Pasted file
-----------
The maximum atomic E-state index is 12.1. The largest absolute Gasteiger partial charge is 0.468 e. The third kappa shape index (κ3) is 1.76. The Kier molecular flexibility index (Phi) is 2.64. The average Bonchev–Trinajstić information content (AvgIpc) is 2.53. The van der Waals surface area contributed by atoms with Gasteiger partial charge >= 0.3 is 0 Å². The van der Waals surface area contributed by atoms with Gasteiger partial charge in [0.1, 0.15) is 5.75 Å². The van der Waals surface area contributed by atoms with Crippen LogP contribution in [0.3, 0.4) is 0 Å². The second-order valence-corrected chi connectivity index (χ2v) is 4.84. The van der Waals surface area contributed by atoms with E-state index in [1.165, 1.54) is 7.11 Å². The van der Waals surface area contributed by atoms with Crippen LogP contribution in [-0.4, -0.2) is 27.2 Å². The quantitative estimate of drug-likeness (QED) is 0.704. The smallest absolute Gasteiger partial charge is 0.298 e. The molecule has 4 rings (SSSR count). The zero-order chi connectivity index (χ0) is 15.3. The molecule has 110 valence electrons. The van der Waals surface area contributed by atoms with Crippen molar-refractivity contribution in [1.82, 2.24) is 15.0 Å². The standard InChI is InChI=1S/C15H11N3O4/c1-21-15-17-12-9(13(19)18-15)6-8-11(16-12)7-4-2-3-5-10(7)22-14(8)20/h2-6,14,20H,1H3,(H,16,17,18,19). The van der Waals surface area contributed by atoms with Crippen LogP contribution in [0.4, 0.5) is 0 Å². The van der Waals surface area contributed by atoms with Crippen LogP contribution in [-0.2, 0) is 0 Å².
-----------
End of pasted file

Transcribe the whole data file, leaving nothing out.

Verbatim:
The maximum atomic E-state index is 12.1. The largest absolute Gasteiger partial charge is 0.468 e. The third kappa shape index (κ3) is 1.76. The Kier molecular flexibility index (Phi) is 2.64. The average Bonchev–Trinajstić information content (AvgIpc) is 2.53. The van der Waals surface area contributed by atoms with Gasteiger partial charge >= 0.3 is 0 Å². The van der Waals surface area contributed by atoms with Gasteiger partial charge in [0.1, 0.15) is 5.75 Å². The van der Waals surface area contributed by atoms with Crippen LogP contribution in [0.3, 0.4) is 0 Å². The second-order valence-corrected chi connectivity index (χ2v) is 4.84. The van der Waals surface area contributed by atoms with E-state index in [1.165, 1.54) is 7.11 Å². The van der Waals surface area contributed by atoms with Crippen LogP contribution in [-0.4, -0.2) is 27.2 Å². The quantitative estimate of drug-likeness (QED) is 0.704. The smallest absolute Gasteiger partial charge is 0.298 e. The molecule has 4 rings (SSSR count). The zero-order chi connectivity index (χ0) is 15.3. The molecule has 110 valence electrons. The van der Waals surface area contributed by atoms with Crippen molar-refractivity contribution in [1.82, 2.24) is 15.0 Å². The standard InChI is InChI=1S/C15H11N3O4/c1-21-15-17-12-9(13(19)18-15)6-8-11(16-12)7-4-2-3-5-10(7)22-14(8)20/h2-6,14,20H,1H3,(H,16,17,18,19). The van der Waals surface area contributed by atoms with Crippen LogP contribution in [0.4, 0.5) is 0 Å². The van der Waals surface area contributed by atoms with Crippen LogP contribution in [-0.2, 0) is 0 Å².